New Vision (Kampala)

Uganda: Bank Lending Rates Still High

Kampala — The commercial banks' lending rates published by the central bank indicate that Stanbic Bank is now the cheapest bank to borrow money from at just 15% per annum, followed by Cairo International Bank at 16%.

Equity and Standard Chartered banks have the highest lending rate at 24%, followed by Crane Bank (22%) and Bank of Africa (21%).

The other banks with relatively high rates include Barclays Bank (19.8%), Orient Bank (20%) and Citibank (20%).

An interest rate is the price a borrower pays for the use of money they do not own. For instance, a small company might borrow from a bank to kick-start their business, and the return a lender receives for deferring the use of funds, by lending it to the borrower.

Interest rates are normally expressed as a percentage rate over the period of one year.

The prime lending rate on the other hand is a term applied to a reference in interest rate used by banks.

Juma Walusimbi, the Bank of Uganda's (BOU) director of communications, explained over the weekend that the move to publish prime lending rates was intended to "put pressure on the banks to respond to the reduction on interest rates that the central bank announced recently.

The BOU slashed its bank rate by 3.4% from 19.3% to 15.8%in March, forcing a number of banks to subsequently reduce their interest rates.

But a lot more commercial banks have stuck to unusually high and exploitative rates that go up to 28% in some instances.

"We welcome the recent action by a number of commercial banks to lower their prime lending rates in response to the governor's persistent call to them.

"Low interest rates contribute to lower cost of doing business and lower prices," said Walusimbi.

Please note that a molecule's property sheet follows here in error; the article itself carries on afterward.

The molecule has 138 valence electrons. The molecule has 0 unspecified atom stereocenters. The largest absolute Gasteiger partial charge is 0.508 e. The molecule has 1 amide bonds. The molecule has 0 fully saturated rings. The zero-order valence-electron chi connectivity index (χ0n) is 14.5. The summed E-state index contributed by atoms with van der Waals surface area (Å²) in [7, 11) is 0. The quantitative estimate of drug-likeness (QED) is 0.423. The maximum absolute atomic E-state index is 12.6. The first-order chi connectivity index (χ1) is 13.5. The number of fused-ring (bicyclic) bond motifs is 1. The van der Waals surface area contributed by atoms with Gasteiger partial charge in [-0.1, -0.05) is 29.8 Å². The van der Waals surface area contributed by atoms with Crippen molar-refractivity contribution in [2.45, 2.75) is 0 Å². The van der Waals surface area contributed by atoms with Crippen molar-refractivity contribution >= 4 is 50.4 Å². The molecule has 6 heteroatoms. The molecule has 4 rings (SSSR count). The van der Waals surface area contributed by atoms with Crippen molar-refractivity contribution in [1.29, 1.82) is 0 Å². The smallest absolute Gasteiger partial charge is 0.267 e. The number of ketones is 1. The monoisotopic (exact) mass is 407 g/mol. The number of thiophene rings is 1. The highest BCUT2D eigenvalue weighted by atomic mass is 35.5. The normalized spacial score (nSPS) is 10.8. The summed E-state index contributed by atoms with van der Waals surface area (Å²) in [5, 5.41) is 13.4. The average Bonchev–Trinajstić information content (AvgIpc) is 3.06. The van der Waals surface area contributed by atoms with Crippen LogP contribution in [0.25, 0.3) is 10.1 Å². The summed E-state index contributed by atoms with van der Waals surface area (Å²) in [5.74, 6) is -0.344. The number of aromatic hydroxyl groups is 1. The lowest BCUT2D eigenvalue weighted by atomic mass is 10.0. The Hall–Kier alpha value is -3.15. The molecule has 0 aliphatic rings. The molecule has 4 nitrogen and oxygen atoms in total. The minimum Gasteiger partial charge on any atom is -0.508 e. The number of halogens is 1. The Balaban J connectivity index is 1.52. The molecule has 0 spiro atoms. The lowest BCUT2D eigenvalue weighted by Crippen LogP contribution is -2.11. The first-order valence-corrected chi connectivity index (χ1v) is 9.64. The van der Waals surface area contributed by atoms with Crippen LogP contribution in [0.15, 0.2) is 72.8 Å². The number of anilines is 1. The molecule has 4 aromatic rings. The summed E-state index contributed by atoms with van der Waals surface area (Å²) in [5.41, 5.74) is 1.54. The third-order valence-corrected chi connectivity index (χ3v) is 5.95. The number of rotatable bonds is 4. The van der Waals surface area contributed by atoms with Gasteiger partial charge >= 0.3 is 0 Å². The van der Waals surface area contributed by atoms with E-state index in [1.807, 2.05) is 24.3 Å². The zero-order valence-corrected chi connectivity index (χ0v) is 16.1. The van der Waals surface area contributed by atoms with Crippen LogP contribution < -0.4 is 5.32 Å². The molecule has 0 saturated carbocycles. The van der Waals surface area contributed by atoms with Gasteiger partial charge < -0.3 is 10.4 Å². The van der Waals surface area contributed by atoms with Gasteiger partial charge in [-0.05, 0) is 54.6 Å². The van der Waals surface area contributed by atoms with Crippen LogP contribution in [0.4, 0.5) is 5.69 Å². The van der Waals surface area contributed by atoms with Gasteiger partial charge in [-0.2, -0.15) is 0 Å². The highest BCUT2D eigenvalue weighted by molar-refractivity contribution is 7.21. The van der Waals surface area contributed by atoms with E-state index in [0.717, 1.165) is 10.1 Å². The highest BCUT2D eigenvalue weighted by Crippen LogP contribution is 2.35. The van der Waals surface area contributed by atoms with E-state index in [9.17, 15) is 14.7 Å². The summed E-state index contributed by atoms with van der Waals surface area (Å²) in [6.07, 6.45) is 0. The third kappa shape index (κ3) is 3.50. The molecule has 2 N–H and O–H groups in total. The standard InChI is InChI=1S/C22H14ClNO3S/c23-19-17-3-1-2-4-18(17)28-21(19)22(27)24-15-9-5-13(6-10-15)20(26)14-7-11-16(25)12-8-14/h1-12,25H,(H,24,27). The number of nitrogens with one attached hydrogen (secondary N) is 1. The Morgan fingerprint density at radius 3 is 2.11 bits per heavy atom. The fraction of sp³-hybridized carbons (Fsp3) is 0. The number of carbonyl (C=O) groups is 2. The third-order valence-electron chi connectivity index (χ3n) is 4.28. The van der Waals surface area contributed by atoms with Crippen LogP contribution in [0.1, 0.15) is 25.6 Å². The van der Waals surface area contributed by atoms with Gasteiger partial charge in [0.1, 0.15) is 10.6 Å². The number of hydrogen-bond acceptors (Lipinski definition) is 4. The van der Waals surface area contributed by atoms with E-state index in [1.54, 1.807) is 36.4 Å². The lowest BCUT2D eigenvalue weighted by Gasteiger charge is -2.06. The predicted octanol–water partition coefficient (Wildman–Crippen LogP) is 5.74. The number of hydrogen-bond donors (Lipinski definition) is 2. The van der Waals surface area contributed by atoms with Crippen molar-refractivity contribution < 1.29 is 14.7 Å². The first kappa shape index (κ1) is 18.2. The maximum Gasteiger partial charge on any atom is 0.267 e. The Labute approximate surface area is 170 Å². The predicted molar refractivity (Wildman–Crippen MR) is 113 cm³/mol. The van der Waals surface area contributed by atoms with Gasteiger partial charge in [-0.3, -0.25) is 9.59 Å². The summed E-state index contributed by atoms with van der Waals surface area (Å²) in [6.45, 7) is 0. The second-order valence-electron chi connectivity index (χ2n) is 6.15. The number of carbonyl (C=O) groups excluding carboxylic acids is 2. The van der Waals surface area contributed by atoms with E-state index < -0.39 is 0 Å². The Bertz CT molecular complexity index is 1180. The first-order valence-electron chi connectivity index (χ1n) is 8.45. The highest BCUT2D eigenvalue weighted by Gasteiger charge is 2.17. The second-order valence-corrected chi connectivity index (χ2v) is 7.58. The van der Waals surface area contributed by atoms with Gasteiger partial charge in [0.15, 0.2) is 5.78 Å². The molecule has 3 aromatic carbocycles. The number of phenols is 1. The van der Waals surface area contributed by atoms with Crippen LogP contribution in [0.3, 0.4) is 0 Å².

Stanbic, the largest commercial bank in Uganda, cut its lending rate on May 1 by 3.5% points, the same points reduction by the central bank. But the average commercial bank prime lending rate remains at 20%.

Commercial banks swiftly increase the cost of lending when the BOU revises its costs upwards.

However, they have been blamed for being reluctant to lower their lending rates more than two months after the central bank reduced its bank rate.

Economists hoped that commercial banks would reduce their lending rates by similar margins.

However, several banks have delayed the borrowers' party to adjust interest rates, attributing it to "market fundamentals."

This means the cost of financing investment still remains high.

The bank rate is the cost margin at which BOU charges commercial banks for borrowing from its treasury when they need money to meet their obligations.

When the BOU lowered its lending rate, it aimed to improve the lending conditions by increasing the volume of cash in circulation.

But Walusimbi disclosed that despite the reduction, some banks had gone the opposite direction (increased their rates).

"The governor pointed out this issue of increased rates in our monthly meeting with banks," said Walusimbi.

The lifting of the moratorium in 2005 sparked a flurry of new banks coming into the market.

More than six banks have been licensed in the past year alone, bringing the number of banks regulated by the central bank to 21.

It was also envisaged that the entry of more banks would spark off stiff competition in the industry and push interest rates down and offer better services to the borrowing community.

Instead, the banks have not responded and have stuck to high interest rates.

Uganda's rates are the highest in East Africa according to official information.

Walusimbi announced at the central bank's monthly economic and financial indicators forum that the lending rates would now be regularly published so that the public is aware of which institutions offer the best service.

"We urge the public to use whatever muscle they have to negotiate the best rates," said Walusimbi.

Competition for customers and space in urban areas heightened, this year, as new commercial banks opened shop, while old ones expanded to new locations across the country but this is yet to benefit the ordinary borrower.

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